Tackling Hydrogen Sulphide Degradation Tackling Hydrogen Sulphide Degradation

Tackling Hydrogen Sulphide Degradation

  • Share:
  • Facebook
  • Twitter
  • Pintrest
  • Email

21 July 2016

Many waste-water plants suffer from the effects of hydrogen sulphide degradation. In this short article, Mark Lemon, Managing Director of CSC Services, looks at what it is and what can be done to protect assets from degradation:

“Hydrogen sulphide results from septic conditions during the collection and treatment of wastewater. This colourless gas, known for its rotten egg smell, is produced by the biological reduction of sulphates and the decomposition of organic material. It forms at virtually all points of a waste water system from interceptors to holding tanks and drying beds and is highly corrosive.

Polyurea

Polyurea is a protective coating. It is highly resistant to hydrogen sulphide and hydrocarbons also commonly found in wastewater systems.  It is a highly elastic waterproof coating resistant to chemicals and abrasion.

Polyurea cures in seconds. It has rapid re-use times. When coated with polyurea systems, substrates such as concrete and steel can be submerged or buried. In contrast, traditional and even fast-cure epoxies can take a week to 10 days to completely cure.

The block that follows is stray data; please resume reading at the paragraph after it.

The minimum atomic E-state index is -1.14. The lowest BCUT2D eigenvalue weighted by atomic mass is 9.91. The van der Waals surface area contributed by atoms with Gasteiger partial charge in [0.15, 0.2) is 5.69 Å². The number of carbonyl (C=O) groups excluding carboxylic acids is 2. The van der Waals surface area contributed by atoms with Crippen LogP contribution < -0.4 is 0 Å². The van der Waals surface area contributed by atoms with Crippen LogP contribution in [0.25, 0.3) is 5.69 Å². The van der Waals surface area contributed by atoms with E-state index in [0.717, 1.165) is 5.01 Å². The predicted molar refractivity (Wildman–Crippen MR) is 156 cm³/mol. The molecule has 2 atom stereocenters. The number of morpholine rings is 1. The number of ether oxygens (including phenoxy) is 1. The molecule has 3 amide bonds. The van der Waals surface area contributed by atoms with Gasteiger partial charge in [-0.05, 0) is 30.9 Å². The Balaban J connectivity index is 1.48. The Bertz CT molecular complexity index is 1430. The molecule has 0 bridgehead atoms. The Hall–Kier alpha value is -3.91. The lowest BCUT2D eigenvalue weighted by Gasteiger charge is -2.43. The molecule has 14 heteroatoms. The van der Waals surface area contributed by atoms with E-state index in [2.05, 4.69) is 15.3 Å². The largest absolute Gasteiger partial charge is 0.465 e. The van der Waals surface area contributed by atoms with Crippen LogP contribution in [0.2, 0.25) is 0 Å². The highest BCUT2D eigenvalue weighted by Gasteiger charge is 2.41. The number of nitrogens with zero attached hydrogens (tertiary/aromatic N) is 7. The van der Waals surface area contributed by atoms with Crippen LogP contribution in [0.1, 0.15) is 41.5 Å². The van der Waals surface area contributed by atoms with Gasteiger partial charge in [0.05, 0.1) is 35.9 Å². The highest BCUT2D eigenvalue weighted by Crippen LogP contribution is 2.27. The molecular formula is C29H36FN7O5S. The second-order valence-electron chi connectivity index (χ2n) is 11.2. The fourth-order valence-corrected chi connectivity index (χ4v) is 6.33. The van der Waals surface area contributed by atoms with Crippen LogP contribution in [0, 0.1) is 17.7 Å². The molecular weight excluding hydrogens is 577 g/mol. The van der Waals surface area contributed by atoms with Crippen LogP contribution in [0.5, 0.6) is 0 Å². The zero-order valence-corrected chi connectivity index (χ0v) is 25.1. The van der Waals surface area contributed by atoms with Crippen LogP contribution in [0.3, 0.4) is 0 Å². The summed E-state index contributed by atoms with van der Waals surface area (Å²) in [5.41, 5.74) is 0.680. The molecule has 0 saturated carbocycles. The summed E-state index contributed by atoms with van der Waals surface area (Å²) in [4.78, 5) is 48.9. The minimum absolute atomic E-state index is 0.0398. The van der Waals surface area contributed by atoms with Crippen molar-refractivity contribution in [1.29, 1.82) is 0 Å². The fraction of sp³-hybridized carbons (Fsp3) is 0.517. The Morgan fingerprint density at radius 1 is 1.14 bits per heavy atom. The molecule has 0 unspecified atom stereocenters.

Because of their elasticity, polyurea coatings are ideal for substrates such as concrete, which tend to crack. As an elastomer, these coatings have the ability to stretch and bridge gaps. Due to this flexibility, polyurea coatings are not limited by extremes of temperature, while rigid coatings tend to crack as the substrate expands or contracts under these conditions.

Polyurea can be built to any thickness in one coat so costs associated with application are reduced. Polyurea coatings also offer excellent adhesion. They are regularly tested at up to 2000 psi, compared with conventional epoxy coatings at 600 to 800 psi. Aliphatic polyurea coatings have exceptional UV light resistance, so they will withstand weathering and exposure to sunlight when applied to exterior surfaces.

DWI Approval

Clarifying agents, chemicals used for PH correction and disinfection in clean water tanks structures also have damaging effects on concrete and steel structures. Polyurea is pending DWI approval which will significantly open up opportunities to protect structures across the clean water sector in the near future.

Polyurea is an extremely versatile coating that has applications across industries. In the power sector it can also be used to protect steel storage tanks, concrete bunds, internal and external pipe-work.”

CSC Services are an approved installer of Polyurea. For more information about Polyurea and the other coatings that CSC Services provide visit www.csc-services.co.uk/coatings